“The Virtuous man contends himself with dreaming that which the wicked man does in actual life.” Sigmund Freud
I have been interviewed on broadcasts on the subject of psychopathy. It is actually an interesting topic – especially as it applies to world finance and politics. Many people believe the Hollywood (fake) presentation that psychopaths are deranged misfits plotting murders in their basement apartment, or if intelligent, cooking the brains of one of their victims while a Beethoven symphony is playing in the background. This is not reality: and while psychopaths are over-represented in prisons so too are they over-represented in the chambers where laws are drafted, debated and passed. They are more likely to wear an expensive tailor-made suit or fashionable dress than an orange prison jump-suit.
Of course if you are familiar with my podcast or YouTube channel (I have interviewed pro-social psychopaths as well as experts in the field) you probably understand why psychopaths excel in all walks of life. However, I have received mail or comments posted on my website and video site asking many questions such as:
- “Is my boyfriend a psychopath?” Or “How can one tell their boyfriend is a psychopath?”
- On the flip side, “Is my girlfriend a psychopath?”
- Then there are the questions such as, “How can I tell if my husband is a psychopath?”
- And yes, “How can I tell if my wife is a psychopath?”
- “Is my boss a psychopath?”
- “What can I do if my child is a psychopath?”
- Or, “Is there a way to tell if I am a psychopath?”
- “Can a psychopath be a good Christian?”
- “Is my dad a psychopath?”
- “Is my mother a psychopath?”
- “Are psychopaths reptilians?”
Let me just say I would never attempt to give anyone personal advice in this area. They can get the facts about the personality traits, but any diagnosis needs to be done in a clinical setting. The reptilian thing I tend to ignore, although I have always had a special fondness for lizards and turtles.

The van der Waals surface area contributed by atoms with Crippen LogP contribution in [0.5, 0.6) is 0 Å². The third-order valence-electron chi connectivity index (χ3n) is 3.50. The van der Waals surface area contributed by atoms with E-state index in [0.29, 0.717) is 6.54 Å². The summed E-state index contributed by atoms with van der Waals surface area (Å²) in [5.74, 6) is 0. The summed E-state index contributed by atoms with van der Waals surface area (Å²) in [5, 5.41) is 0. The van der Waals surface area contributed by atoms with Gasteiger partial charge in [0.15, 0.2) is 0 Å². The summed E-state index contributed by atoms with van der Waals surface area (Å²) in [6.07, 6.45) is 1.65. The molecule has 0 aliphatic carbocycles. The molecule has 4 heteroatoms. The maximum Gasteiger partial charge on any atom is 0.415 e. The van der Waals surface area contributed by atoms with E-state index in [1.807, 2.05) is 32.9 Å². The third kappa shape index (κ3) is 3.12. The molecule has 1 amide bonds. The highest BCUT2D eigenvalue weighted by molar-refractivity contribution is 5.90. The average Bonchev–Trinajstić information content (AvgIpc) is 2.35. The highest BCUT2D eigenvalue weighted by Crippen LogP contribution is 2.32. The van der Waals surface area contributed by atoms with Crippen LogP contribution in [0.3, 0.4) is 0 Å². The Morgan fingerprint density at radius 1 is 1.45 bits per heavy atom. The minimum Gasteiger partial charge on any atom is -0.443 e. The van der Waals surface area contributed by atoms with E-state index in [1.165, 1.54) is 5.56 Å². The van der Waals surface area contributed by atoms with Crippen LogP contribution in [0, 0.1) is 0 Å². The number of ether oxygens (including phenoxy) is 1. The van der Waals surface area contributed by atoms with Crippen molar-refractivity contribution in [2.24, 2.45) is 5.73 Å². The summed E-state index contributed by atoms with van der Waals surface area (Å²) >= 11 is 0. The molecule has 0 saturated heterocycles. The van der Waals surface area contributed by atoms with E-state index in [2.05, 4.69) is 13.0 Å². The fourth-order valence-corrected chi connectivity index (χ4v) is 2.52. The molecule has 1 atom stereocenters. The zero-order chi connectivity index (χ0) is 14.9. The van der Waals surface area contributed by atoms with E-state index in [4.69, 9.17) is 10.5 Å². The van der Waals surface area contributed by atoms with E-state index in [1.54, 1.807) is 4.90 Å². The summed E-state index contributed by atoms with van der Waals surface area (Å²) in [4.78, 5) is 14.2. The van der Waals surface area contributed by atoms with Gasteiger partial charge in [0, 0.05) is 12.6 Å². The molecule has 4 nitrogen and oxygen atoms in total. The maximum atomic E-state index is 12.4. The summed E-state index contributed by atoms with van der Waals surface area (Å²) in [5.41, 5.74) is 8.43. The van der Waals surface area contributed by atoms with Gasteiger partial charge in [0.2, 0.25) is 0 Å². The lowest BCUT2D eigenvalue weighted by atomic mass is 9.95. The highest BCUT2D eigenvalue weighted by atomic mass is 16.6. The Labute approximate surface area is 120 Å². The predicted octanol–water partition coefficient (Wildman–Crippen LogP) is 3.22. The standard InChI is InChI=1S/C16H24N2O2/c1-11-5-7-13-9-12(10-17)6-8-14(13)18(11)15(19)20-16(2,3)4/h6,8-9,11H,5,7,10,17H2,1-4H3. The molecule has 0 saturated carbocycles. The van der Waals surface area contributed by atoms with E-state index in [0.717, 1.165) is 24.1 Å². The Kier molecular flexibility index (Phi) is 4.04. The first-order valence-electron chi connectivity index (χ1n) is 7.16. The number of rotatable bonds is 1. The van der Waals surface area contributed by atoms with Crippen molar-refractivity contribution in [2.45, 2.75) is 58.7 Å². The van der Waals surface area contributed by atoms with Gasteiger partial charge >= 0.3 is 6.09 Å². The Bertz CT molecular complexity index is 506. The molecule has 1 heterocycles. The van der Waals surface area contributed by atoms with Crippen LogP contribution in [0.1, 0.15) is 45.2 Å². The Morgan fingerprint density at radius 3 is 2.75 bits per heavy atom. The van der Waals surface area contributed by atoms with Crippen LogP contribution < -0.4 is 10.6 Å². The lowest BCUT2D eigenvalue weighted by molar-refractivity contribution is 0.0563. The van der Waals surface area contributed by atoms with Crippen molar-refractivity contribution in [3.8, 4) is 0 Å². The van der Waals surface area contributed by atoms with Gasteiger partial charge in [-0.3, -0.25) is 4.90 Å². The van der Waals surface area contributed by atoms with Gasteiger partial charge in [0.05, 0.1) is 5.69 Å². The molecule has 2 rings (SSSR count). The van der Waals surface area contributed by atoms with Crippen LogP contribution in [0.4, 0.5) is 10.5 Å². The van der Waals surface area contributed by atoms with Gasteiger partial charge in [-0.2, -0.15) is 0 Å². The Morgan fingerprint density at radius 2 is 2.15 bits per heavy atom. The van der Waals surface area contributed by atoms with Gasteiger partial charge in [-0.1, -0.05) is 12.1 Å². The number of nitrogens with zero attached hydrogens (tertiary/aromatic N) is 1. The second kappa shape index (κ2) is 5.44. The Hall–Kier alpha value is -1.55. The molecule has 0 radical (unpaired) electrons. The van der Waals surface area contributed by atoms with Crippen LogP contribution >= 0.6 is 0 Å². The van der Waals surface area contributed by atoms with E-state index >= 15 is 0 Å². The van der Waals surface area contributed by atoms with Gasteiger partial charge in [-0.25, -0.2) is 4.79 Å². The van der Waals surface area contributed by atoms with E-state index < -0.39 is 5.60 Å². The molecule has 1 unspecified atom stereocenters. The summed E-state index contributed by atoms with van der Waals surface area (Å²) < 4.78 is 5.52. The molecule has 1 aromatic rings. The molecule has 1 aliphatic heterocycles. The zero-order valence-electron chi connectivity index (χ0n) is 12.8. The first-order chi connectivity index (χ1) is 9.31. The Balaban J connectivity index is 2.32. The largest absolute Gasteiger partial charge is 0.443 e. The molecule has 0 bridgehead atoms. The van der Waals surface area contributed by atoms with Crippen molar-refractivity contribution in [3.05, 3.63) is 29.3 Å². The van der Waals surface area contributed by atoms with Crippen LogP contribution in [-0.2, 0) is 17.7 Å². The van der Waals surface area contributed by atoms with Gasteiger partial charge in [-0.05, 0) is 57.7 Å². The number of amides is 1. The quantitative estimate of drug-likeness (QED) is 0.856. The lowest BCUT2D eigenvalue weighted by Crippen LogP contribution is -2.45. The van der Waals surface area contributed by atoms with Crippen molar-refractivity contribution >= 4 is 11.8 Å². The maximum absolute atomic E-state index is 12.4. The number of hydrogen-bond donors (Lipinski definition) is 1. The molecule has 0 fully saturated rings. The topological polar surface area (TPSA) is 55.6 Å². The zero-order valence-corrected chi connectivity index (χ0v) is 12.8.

All these questions tend to show that many people believe someone close to them may be a psychopath. However, I would speculate that most are not. If you are familiar with my science fiction novel, “The Destiny of Our Past” ( Link here at Amazon: http://amzn.to/2nrU3Ng ) I present two prototypical psychopathic characters; Enlil, a corporate leader and head of the society’s intelligence services who conspires to have Noah of Biblical fame assassinated and Ninhursag, a high priestess and mother to one of the protagonists in the story. Both these people are charming (trait #1), devoid of empathy (trait #2), feel no guilt (3), need for stimulation and prone to boredom (4), are grandiose (5) and highly sexual (6). I could go on, but here are some of the major components to psychopathic personality.
For someone to have enough of these traits, plus others on standard psychopathic profile determinations, it is actually not that common in the human population. Perhaps 1% of females and 3% of males would be able to qualify as psychopaths. So while it may be tempting to say that someone who has done us wrong must be a psychopath, one must remember that most are just regular people. In fact people high in empathy can be hurtful to others, and their actions, even if done for what they consider good causes, can bring as much harm as psychopaths.
So are all the people who feel they are victims of psychopaths wrong? No, they are not. One can safely assume many really were (or are) involved with a psychopath, and many are not pro-social in their actions. However, the majority of people hurt by a lover, friend, etc. likely got taken advantage of or abused by someone who would not be diagnosed in a professional setting.
The impacts of psychopaths cannot be underestimated. Many fill positions of power in our governments, corporate leadership, entertainment, and media. And these people are generally charismatic and manipulative individuals who can do a lot of damage. Yet we tend to adore them. Ironically, the traits that make up psychopathy tend to be the traits that we admire at the societal level, and are attracted to at the interpersonal level. The irony is that while they may be as gorgeous and alluring as a rose, the rose has thorns that can pierce us if we are not careful.
Yet what do we do if indeed we are married to a psychopath, have a child who is, or if a parent is a psychopath? That can be a tough one to figure out. However, I will note that even if the person was a psychopath not all psychopaths are bad people; many were raised in good homes and focus their competitive drives in legitimate areas of life…for instance in business or in academia. That is what I meant above by “pro-social” psychopaths. Just because someone might have quite a few of the traits does not mean they are going to be mean or disloyal to you. I just want to make that clear. However, one should be weary of handing over too much power to anyone: be it a relationship or in government.
I would encourage people who want to know more about psychopathy to check out my website: https://www.youtube.com/channel/UC3XJz3ZkzIW5sjpaaX3pp2Q Here I have both analyses of psychopaths as well as interviews with experts in the field. It is an interesting topic for study and once you understand how it affects people and society it at least gives you some insights into many of the issues facing us today.